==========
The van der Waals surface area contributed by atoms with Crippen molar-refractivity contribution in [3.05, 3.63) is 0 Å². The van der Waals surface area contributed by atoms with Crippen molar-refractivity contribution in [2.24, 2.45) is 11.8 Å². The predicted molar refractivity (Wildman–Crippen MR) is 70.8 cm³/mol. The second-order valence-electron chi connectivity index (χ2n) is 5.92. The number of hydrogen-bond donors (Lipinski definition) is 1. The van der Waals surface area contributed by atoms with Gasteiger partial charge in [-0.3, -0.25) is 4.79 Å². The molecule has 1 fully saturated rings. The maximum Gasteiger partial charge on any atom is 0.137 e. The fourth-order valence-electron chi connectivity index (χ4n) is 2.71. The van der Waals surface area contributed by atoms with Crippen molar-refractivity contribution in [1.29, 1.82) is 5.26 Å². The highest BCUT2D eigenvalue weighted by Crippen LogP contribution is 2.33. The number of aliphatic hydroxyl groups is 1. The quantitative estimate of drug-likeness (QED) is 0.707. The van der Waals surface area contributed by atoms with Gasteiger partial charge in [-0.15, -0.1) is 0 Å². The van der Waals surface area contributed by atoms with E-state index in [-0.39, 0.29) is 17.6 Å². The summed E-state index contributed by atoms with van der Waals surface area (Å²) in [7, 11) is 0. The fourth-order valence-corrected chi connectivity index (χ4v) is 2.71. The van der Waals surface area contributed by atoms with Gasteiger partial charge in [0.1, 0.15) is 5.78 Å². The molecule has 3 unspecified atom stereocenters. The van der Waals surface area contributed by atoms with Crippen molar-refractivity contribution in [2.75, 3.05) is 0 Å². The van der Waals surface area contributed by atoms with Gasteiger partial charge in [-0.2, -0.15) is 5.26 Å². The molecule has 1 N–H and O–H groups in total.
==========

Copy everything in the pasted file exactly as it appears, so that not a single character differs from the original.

The van der Waals surface area contributed by atoms with Crippen molar-refractivity contribution in [3.05, 3.63) is 0 Å². The van der Waals surface area contributed by atoms with Crippen molar-refractivity contribution in [2.24, 2.45) is 11.8 Å². The predicted molar refractivity (Wildman–Crippen MR) is 70.8 cm³/mol. The second-order valence-electron chi connectivity index (χ2n) is 5.92. The number of hydrogen-bond donors (Lipinski definition) is 1. The van der Waals surface area contributed by atoms with Gasteiger partial charge in [-0.3, -0.25) is 4.79 Å². The molecule has 1 fully saturated rings. The maximum Gasteiger partial charge on any atom is 0.137 e. The fourth-order valence-electron chi connectivity index (χ4n) is 2.71. The van der Waals surface area contributed by atoms with Crippen molar-refractivity contribution in [1.29, 1.82) is 5.26 Å². The highest BCUT2D eigenvalue weighted by Crippen LogP contribution is 2.33. The number of aliphatic hydroxyl groups is 1. The quantitative estimate of drug-likeness (QED) is 0.707. The van der Waals surface area contributed by atoms with Gasteiger partial charge in [-0.15, -0.1) is 0 Å². The van der Waals surface area contributed by atoms with E-state index in [-0.39, 0.29) is 17.6 Å². The summed E-state index contributed by atoms with van der Waals surface area (Å²) in [7, 11) is 0. The fourth-order valence-corrected chi connectivity index (χ4v) is 2.71. The van der Waals surface area contributed by atoms with Gasteiger partial charge in [0.1, 0.15) is 5.78 Å². The molecule has 3 unspecified atom stereocenters. The van der Waals surface area contributed by atoms with Crippen molar-refractivity contribution in [2.75, 3.05) is 0 Å². The van der Waals surface area contributed by atoms with Gasteiger partial charge in [-0.2, -0.15) is 5.26 Å². The molecule has 1 N–H and O–H groups in total.